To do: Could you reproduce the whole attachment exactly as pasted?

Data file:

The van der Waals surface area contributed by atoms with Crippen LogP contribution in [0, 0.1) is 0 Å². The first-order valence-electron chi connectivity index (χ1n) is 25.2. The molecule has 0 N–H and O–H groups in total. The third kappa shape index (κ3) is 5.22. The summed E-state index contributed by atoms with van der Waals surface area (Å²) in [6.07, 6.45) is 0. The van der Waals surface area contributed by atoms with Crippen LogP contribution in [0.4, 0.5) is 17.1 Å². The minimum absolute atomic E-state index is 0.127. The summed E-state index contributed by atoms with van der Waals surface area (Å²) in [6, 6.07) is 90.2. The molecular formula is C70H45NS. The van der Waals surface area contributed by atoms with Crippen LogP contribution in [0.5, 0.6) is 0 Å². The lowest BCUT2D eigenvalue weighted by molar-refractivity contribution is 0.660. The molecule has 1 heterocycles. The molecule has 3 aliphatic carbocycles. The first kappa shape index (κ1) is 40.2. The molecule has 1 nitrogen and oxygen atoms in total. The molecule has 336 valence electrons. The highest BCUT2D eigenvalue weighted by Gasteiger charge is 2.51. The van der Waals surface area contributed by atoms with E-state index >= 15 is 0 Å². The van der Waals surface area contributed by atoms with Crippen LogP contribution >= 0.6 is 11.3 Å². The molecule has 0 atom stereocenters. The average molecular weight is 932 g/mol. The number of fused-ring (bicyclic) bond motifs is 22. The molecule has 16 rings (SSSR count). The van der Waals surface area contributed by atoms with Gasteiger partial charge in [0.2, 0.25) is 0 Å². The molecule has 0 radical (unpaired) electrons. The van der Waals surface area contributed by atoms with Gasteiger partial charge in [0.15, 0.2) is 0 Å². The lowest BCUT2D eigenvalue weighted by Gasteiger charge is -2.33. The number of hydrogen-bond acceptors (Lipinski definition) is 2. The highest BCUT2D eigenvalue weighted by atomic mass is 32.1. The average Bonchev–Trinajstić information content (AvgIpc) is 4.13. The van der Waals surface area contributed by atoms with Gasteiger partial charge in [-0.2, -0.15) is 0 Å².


The van der Waals surface area contributed by atoms with Crippen LogP contribution in [0, 0.1) is 0 Å². The first-order valence-electron chi connectivity index (χ1n) is 25.2. The molecule has 0 N–H and O–H groups in total. The third kappa shape index (κ3) is 5.22. The summed E-state index contributed by atoms with van der Waals surface area (Å²) in [6.07, 6.45) is 0. The van der Waals surface area contributed by atoms with Crippen LogP contribution in [0.4, 0.5) is 17.1 Å². The minimum absolute atomic E-state index is 0.127. The summed E-state index contributed by atoms with van der Waals surface area (Å²) in [6, 6.07) is 90.2. The molecular formula is C70H45NS. The van der Waals surface area contributed by atoms with Crippen LogP contribution in [0.5, 0.6) is 0 Å². The lowest BCUT2D eigenvalue weighted by molar-refractivity contribution is 0.660. The molecule has 1 heterocycles. The molecule has 3 aliphatic carbocycles. The first kappa shape index (κ1) is 40.2. The molecule has 1 nitrogen and oxygen atoms in total. The molecule has 336 valence electrons. The highest BCUT2D eigenvalue weighted by Gasteiger charge is 2.51. The van der Waals surface area contributed by atoms with E-state index >= 15 is 0 Å². The van der Waals surface area contributed by atoms with Crippen LogP contribution >= 0.6 is 11.3 Å². The molecule has 0 atom stereocenters. The average molecular weight is 932 g/mol. The number of fused-ring (bicyclic) bond motifs is 22. The molecule has 16 rings (SSSR count). The van der Waals surface area contributed by atoms with Gasteiger partial charge in [0.2, 0.25) is 0 Å². The molecule has 0 radical (unpaired) electrons. The van der Waals surface area contributed by atoms with Gasteiger partial charge in [0.15, 0.2) is 0 Å². The lowest BCUT2D eigenvalue weighted by Gasteiger charge is -2.33. The number of hydrogen-bond acceptors (Lipinski definition) is 2. The highest BCUT2D eigenvalue weighted by atomic mass is 32.1. The average Bonchev–Trinajstić information content (AvgIpc) is 4.13. The van der Waals surface area contributed by atoms with Gasteiger partial charge in [-0.2, -0.15) is 0 Å².